10 Songs, 37 Minutes

EDITORS’ NOTES

For their third studio album, The Smiths subtly expanded their sound for the epic structure of the title track. While still at their best as a singles act, the band could also pull off a cohesive, flowing album and The Queen is Dead remains the band’s most dramatic one, addressing Morrissey’s concerns with everything from stardom (“Frankly, Mr. Shankly”) to celibacy (“Never Had No One Ever”) to his usual arsenal of limitless self-pity (“Bigmouth Strikes Again”). He even proclaims to “know how Joan of Arc felt.” This self-parodic approach pays humorous dividends and works best on the thrilling tingle of the incredibly romantic “There Is a Light That Never Goes Out” where he dreamily croons “If a double-decker bus crashes into us / to die by your side / such a heavenly way to die.” There simply was never a band as openly confessional and conversational, so willfully sincere and cheeky. The forlorn, yearning hangover that haunts “The Boy With the Thorn in His Side,” the goofy empathy of "Some Girls Are Bigger Than Others," and the inevitable “I Know It’s Over” make The Queen is Dead among the era’s most fascinating releases.

EDITORS’ NOTES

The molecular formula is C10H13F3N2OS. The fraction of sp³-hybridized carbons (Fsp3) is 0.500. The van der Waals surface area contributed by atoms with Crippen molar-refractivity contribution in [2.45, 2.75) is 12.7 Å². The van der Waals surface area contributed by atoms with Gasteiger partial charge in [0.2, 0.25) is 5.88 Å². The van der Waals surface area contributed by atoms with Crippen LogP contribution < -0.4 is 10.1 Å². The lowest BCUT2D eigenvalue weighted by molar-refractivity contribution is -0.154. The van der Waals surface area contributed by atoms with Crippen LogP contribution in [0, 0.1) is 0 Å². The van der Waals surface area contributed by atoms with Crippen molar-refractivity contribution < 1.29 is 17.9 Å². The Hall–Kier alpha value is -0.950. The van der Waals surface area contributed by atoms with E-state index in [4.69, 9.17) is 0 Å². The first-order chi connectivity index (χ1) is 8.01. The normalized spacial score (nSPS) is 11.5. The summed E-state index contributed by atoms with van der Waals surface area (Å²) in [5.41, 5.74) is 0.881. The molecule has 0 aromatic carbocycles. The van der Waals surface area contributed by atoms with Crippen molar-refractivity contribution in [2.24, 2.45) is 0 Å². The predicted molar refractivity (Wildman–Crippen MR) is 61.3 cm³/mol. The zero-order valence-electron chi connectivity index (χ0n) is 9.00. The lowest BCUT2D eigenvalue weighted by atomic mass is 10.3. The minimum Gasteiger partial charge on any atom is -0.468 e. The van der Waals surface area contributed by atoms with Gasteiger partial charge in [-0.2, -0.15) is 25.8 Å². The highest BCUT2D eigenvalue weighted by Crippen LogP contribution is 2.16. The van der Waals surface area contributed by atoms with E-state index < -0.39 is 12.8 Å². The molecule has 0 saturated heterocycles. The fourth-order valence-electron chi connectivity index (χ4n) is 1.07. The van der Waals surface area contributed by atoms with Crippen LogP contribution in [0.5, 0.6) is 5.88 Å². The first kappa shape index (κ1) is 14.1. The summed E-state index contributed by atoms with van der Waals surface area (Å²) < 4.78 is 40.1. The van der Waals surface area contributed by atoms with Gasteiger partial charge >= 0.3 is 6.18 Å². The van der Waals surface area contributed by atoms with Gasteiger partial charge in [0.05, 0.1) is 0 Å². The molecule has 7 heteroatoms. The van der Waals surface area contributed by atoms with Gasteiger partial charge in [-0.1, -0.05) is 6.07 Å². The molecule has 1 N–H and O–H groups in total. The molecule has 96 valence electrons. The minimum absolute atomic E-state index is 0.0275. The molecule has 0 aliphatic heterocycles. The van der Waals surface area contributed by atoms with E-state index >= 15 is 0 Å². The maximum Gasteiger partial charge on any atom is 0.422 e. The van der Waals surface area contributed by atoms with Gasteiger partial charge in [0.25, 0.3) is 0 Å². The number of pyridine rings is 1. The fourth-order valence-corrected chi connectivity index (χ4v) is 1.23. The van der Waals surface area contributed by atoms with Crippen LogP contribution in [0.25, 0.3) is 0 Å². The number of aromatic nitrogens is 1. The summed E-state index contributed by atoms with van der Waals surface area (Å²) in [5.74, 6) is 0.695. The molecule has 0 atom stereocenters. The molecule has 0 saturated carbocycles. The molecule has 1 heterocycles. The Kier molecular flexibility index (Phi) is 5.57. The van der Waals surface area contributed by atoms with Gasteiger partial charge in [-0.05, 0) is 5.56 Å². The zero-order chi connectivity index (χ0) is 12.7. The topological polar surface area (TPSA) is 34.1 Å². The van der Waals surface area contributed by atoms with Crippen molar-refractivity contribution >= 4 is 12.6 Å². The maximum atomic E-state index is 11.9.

For their third studio album, The Smiths subtly expanded their sound for the epic structure of the title track. While still at their best as a singles act, the band could also pull off a cohesive, flowing album and The Queen is Dead remains the band’s most dramatic one, addressing Morrissey’s concerns with everything from stardom (“Frankly, Mr. Shankly”) to celibacy (“Never Had No One Ever”) to his usual arsenal of limitless self-pity (“Bigmouth Strikes Again”). He even proclaims to “know how Joan of Arc felt.” This self-parodic approach pays humorous dividends and works best on the thrilling tingle of the incredibly romantic “There Is a Light That Never Goes Out” where he dreamily croons “If a double-decker bus crashes into us / to die by your side / such a heavenly way to die.” There simply was never a band as openly confessional and conversational, so willfully sincere and cheeky. The forlorn, yearning hangover that haunts “The Boy With the Thorn in His Side,” the goofy empathy of "Some Girls Are Bigger Than Others," and the inevitable “I Know It’s Over” make The Queen is Dead among the era’s most fascinating releases.

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